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Liverpool, Manchester United accelerating big clubs' power grab, and it likely won't matter what anyone else wants

Leander Schaerlaeckens
·5-min read

The slow-moving power grab conducted by some of Europe’s biggest soccer clubs seems to be accelerating.

On Sunday, the Daily Telegraph broke the story of Liverpool and Manchester United pushing for something they have dubbed “Project Big Picture.” The two clubs, both owned by Americans, as are six other Premier League teams, have reportedly been working on a plan for years that would hand more power to the league’s dominant clubs.

Currently, 14 of the league’s 20 teams have to approve changes of any kind, which has created a perpetual friction between the league’s moneyed giants and everybody else, whose interests tend to be very different.

Among other things, according to the New York Times, the plan that is slated to be enacted in 2022 would …

  • Reduce the Premier League’s size from 20 teams to 18

  • Scrap the League Cup, a secondary cup competition

  • Scrap the traditional, season-opening Community Shield between last season’s Premier League and FA Cup winners

  • End parachute payments to relegated teams to soften the financial impact of dropping into the second-tier Championship

  • Grant the three lower tiers of English professional soccer a $326 million emergency payment to help weather the coronavirus pandemic

  • Grant the Football Association, which oversees all professional soccer in the country, a one-time $130 million payment

  • Permanently support the lower leagues with 25 percent of Premier League revenue

  • Hand a weightier vote in decision-making to the biggest clubs, including veto-power over potential new club owners

  • Potentially create a new women’s professional league

  • Cap ticket prices for visiting fans at $26 and subsidize their travel and enshrine safe standing areas

The plan’s engineers, Liverpool owner John Henry and United co-owner Joel Glazer, apparently didn’t bring in other club owners until recently. And some didn’t know about the plan at all.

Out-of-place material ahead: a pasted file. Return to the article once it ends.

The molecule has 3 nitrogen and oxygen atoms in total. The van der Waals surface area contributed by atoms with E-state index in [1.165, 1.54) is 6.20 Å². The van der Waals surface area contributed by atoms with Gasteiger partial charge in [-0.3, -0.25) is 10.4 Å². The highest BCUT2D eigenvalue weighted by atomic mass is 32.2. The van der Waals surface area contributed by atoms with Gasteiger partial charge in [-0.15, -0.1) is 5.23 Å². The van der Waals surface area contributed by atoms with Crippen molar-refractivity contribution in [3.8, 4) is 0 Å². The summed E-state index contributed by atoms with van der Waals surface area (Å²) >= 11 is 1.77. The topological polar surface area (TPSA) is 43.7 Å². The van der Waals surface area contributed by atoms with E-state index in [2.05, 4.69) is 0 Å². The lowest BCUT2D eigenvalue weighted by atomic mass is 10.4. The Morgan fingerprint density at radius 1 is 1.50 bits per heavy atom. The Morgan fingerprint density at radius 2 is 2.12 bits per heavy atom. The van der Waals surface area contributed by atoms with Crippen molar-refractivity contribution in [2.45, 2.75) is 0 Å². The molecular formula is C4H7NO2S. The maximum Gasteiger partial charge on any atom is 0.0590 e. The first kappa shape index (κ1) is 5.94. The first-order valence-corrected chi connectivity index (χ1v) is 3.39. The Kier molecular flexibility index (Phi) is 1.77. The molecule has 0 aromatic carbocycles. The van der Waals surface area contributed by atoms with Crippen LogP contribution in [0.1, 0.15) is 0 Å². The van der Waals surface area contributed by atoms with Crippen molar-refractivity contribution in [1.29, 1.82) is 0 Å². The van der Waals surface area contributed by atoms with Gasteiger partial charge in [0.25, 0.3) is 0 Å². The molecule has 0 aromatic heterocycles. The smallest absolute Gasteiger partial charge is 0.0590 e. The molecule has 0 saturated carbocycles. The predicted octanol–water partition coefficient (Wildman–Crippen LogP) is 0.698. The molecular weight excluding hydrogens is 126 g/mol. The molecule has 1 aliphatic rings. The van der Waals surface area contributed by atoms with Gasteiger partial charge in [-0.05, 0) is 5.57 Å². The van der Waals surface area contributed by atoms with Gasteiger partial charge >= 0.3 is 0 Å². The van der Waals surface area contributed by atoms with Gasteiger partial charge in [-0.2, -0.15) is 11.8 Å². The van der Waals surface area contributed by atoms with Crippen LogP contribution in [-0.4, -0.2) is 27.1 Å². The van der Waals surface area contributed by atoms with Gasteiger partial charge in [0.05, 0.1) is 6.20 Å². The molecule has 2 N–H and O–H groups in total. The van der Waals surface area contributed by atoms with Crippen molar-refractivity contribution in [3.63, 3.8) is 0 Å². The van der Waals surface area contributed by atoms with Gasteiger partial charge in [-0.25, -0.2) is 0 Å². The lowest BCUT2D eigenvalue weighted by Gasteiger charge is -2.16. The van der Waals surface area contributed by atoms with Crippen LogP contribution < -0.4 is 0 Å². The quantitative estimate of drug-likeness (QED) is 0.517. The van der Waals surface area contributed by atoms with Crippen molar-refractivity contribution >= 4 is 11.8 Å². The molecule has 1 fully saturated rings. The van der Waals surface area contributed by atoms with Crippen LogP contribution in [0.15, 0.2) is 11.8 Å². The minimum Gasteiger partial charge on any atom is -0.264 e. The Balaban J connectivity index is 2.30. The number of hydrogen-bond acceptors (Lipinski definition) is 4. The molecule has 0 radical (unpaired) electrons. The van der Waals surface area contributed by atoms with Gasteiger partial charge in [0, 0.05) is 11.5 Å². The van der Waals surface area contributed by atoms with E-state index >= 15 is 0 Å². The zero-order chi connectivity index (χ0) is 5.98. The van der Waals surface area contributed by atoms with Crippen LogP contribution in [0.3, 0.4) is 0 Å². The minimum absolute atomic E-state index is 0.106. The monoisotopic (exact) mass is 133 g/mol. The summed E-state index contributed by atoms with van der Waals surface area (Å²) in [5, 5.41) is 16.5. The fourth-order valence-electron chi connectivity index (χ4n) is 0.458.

Liverpool and Manchester United are reportedly spearheading a power grab by the Premier League's biggest clubs. (Photo by Visionhaus)
Liverpool and Manchester United are reportedly spearheading a power grab by the Premier League's biggest clubs. (Photo by Visionhaus)

Yet the scope of the plan is gargantuan, altering just about every facet of professional soccer in England as we know it. It is also opportunistic, seizing on the money crunch in the lower leagues and at the federation to push through reforms that will ultimately enrich the big clubs further and perhaps ossify their financial advantage.

By reducing the league to 18 teams, four rounds of play would be shaven from the calendar. Cutting the League Cup and Community Shield opens up even more time. Plainly, the big clubs hope to create free time to play more lucrative continental games, with the UEFA Champions League slated to be reconsidered and expanded as well. The other Premier League teams, meantime, would have fewer games and one less competition — the League Cup — to generate income from. The imperiled League Cup has also existed as an opportunity for lower-league teams to burnish their names, reputations and balance sheet.